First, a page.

Home Ownership - Reality Check

Simply put joint ownership is two people owning the same things. It can be a home, land or something for that matter. Here's a look at what it is to you.

Simply put joint ownership is two people owning the same things. It can be a home, land or something for that matter. If two people can own it so you can have joint ownership of it. Most cases of joint ownership is between married couples. In the event of the spouses death having joint ownership can make things much easier for living spouse. You could find yourself fighting to keep your home if you don't have joint ownership of it. Here's another related blog post; full details.

When your spouse dies it is necessary in order to restrict the funds as soon as possible. When you're tied up with probate that might be hard to do. When you jointly own your home it will be immediately transferred to you along with your assets. Most states don't consider your home additional property when your spouse dies and you jointly own the property. This means that no taxes are added or assessed for the property of the home.

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Dividing the assets in a divorce is much easier if the couple has joint ownership. When something is jointly owned it is split equally in a divorce. One person may decide to sell there portion of the assets to the ex spouse. You can not contest rights very easily with joint ownership. Click this link; http://agnesbiz.webgarden.com/sections/blog/can-you-afford-to-own-your-own.

Other people can jointly own things it isn't solely for couples who're married. Sometimes a parent and a child have joint ownership of property. If the child has financial stability and is the one child this is a fairly good idea. When a parent and child jointly own property the child doesn't get stuck in probate when the parent dies. Most financial advisers warn against doing this though.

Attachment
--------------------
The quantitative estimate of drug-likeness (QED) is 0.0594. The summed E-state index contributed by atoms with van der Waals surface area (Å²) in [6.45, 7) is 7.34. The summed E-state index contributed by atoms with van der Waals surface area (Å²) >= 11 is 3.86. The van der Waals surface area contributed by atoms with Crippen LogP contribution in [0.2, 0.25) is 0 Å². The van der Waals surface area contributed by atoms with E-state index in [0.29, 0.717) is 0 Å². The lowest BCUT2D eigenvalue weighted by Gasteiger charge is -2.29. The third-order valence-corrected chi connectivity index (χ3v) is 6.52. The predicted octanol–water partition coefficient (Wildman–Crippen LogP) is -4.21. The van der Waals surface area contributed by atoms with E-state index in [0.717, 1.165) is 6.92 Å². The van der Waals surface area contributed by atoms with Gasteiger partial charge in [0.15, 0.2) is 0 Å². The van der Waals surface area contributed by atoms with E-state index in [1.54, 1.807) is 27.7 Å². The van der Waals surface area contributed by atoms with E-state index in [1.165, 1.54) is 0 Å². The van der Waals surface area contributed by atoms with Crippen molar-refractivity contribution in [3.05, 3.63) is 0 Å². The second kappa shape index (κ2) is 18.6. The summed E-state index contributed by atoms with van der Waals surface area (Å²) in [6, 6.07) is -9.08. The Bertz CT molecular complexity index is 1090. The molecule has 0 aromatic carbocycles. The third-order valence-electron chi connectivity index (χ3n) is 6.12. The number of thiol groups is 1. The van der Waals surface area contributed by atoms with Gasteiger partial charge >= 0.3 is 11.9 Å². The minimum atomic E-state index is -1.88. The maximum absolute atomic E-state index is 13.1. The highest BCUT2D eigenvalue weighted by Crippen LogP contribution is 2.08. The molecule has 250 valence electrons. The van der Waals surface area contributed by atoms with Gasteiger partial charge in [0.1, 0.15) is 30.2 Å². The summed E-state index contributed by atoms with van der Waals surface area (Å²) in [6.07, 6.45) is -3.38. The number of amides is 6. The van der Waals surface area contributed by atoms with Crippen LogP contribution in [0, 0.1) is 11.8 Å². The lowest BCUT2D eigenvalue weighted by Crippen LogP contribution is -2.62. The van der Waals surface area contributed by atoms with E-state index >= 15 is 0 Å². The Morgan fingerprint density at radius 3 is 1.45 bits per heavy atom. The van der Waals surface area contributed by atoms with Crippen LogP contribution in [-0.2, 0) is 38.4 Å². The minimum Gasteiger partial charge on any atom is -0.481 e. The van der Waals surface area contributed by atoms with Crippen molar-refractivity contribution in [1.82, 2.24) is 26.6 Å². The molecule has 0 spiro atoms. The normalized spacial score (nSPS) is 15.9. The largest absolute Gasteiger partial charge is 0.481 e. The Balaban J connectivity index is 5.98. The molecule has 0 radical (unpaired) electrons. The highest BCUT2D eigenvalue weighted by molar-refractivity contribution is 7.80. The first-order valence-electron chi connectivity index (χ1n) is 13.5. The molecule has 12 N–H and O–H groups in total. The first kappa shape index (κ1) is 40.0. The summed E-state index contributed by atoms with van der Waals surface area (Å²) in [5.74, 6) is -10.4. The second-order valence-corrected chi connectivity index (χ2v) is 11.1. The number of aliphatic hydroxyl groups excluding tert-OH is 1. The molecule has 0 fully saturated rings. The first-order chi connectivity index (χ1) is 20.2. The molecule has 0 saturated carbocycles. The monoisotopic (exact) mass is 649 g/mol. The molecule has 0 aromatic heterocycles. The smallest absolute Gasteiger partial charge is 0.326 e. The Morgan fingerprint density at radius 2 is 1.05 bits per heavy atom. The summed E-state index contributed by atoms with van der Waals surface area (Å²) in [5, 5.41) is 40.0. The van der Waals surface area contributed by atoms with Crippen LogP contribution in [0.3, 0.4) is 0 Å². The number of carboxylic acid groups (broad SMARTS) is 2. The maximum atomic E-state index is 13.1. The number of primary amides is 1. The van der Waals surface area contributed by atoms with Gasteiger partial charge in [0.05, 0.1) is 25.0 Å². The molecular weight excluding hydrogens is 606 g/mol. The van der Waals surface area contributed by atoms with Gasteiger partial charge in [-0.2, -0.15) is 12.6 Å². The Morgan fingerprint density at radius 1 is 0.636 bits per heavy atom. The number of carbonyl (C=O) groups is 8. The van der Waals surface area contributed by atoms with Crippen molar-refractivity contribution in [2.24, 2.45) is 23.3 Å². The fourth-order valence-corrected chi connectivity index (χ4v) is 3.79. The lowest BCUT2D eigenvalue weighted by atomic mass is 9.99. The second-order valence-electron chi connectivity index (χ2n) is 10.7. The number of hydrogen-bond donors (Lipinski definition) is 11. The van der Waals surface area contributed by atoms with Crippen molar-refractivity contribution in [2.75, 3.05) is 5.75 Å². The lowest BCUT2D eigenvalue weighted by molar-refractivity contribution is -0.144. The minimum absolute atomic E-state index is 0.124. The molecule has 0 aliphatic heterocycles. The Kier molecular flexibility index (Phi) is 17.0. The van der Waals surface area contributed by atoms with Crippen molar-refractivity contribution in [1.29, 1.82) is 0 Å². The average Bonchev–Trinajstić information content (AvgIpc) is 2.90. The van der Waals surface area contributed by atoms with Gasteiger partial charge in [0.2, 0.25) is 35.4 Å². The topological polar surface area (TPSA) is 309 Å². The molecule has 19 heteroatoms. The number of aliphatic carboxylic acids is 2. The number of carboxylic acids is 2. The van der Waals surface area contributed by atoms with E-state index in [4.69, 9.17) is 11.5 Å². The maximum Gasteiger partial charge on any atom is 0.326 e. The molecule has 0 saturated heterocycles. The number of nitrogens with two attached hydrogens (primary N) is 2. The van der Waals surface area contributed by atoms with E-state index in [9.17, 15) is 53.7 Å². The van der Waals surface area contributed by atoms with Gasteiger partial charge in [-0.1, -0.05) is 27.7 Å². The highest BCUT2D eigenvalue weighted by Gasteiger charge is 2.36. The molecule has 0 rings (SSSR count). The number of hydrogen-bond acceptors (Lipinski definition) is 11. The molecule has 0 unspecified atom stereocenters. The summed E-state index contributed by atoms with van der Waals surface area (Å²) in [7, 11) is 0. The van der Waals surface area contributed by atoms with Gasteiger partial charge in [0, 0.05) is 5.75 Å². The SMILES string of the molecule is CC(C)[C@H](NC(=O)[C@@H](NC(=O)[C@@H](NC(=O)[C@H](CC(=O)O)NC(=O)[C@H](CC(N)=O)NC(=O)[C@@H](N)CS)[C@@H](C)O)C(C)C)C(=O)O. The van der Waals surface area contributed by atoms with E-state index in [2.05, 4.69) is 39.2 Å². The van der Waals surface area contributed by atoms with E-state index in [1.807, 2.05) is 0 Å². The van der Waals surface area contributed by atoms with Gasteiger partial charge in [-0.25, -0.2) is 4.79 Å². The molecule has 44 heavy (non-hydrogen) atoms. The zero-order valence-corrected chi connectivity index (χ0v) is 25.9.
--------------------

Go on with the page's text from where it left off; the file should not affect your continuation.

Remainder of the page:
A parent and child that jointly own a home or property together may still have some problems. When there are multiple children the parents sometimes want the home sold immediately and all the money split between the children equally. If the child that is now the sole owner of the house refuses to do this the other children would get zero.

The home is legally the child's property and became the owner immediately upon death of the parent. This is a bad situation that can result in a lot of hard feelings between family members. If the child doesn't wish to follow the directions of the parent then legally the other children have to just live with that decision. A parent could face more problems than that though. If the child is having some sort of financial trouble like bankruptcy or unpaid back taxes the parent could possibly lose the home to debt collectors.

Normally the equity split would be 90% for the buyer and 10% for the family member, although in these economic times it will probably be a lower percentage for the purchaser. You may be found in the fortunate position to get a parent who owns their own home and was in a position to invest more in the property for you; parents always want to help their children so I'm sure they'll help as much as possible.

If the family equity loan is not an option for you, there is another shared home ownership option in the shape of government schemes, here in Scotland it is the Low Cost Initiative for First-Time Buyers (LIFT). If you're classed in the low to moderate income bracket then the government may be able to help you with putting up a part of the equity needed to purchase a home. This may be a better option even if family help is available as you can borrow up to forty per cent normally with more available in exceptional circumstances. Of course increases in home values would benefit your family member.

When two people have joint ownership of a company is it a good idea to get extensive documents drawn up and signed saying what should and shouldn't be made by each owner. Having these documents will ensure the security of the business as well as both owners. You should have these documents as soon as the ownership papers are signed.

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